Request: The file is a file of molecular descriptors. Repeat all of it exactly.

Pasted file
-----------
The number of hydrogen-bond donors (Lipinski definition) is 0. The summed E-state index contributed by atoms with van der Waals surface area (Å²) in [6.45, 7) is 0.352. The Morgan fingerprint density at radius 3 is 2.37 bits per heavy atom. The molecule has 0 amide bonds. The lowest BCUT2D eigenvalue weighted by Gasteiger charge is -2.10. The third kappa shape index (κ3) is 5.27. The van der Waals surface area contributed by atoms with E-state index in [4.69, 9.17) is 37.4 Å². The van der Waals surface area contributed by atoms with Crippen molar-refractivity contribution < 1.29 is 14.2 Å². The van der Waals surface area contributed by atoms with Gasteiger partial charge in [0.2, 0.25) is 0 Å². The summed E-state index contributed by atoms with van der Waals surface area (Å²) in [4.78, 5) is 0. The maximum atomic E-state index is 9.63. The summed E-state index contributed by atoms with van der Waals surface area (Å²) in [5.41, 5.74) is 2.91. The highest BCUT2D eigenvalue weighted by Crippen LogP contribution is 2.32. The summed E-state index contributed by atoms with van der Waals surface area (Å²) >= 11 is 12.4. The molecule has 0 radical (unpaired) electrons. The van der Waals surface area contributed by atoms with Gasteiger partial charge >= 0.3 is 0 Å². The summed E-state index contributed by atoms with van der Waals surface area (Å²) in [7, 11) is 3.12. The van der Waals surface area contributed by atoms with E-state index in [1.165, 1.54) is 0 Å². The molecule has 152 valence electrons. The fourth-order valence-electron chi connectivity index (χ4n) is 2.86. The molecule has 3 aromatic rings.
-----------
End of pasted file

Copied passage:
The number of hydrogen-bond donors (Lipinski definition) is 0. The summed E-state index contributed by atoms with van der Waals surface area (Å²) in [6.45, 7) is 0.352. The Morgan fingerprint density at radius 3 is 2.37 bits per heavy atom. The molecule has 0 amide bonds. The lowest BCUT2D eigenvalue weighted by Gasteiger charge is -2.10. The third kappa shape index (κ3) is 5.27. The van der Waals surface area contributed by atoms with E-state index in [4.69, 9.17) is 37.4 Å². The van der Waals surface area contributed by atoms with Crippen molar-refractivity contribution < 1.29 is 14.2 Å². The van der Waals surface area contributed by atoms with Gasteiger partial charge in [0.2, 0.25) is 0 Å². The summed E-state index contributed by atoms with van der Waals surface area (Å²) in [4.78, 5) is 0. The maximum atomic E-state index is 9.63. The summed E-state index contributed by atoms with van der Waals surface area (Å²) in [5.41, 5.74) is 2.91. The highest BCUT2D eigenvalue weighted by Crippen LogP contribution is 2.32. The summed E-state index contributed by atoms with van der Waals surface area (Å²) >= 11 is 12.4. The molecule has 0 radical (unpaired) electrons. The van der Waals surface area contributed by atoms with Gasteiger partial charge >= 0.3 is 0 Å². The summed E-state index contributed by atoms with van der Waals surface area (Å²) in [7, 11) is 3.12. The van der Waals surface area contributed by atoms with E-state index in [1.165, 1.54) is 0 Å². The molecule has 152 valence electrons. The fourth-order valence-electron chi connectivity index (χ4n) is 2.86. The molecule has 3 aromatic rings.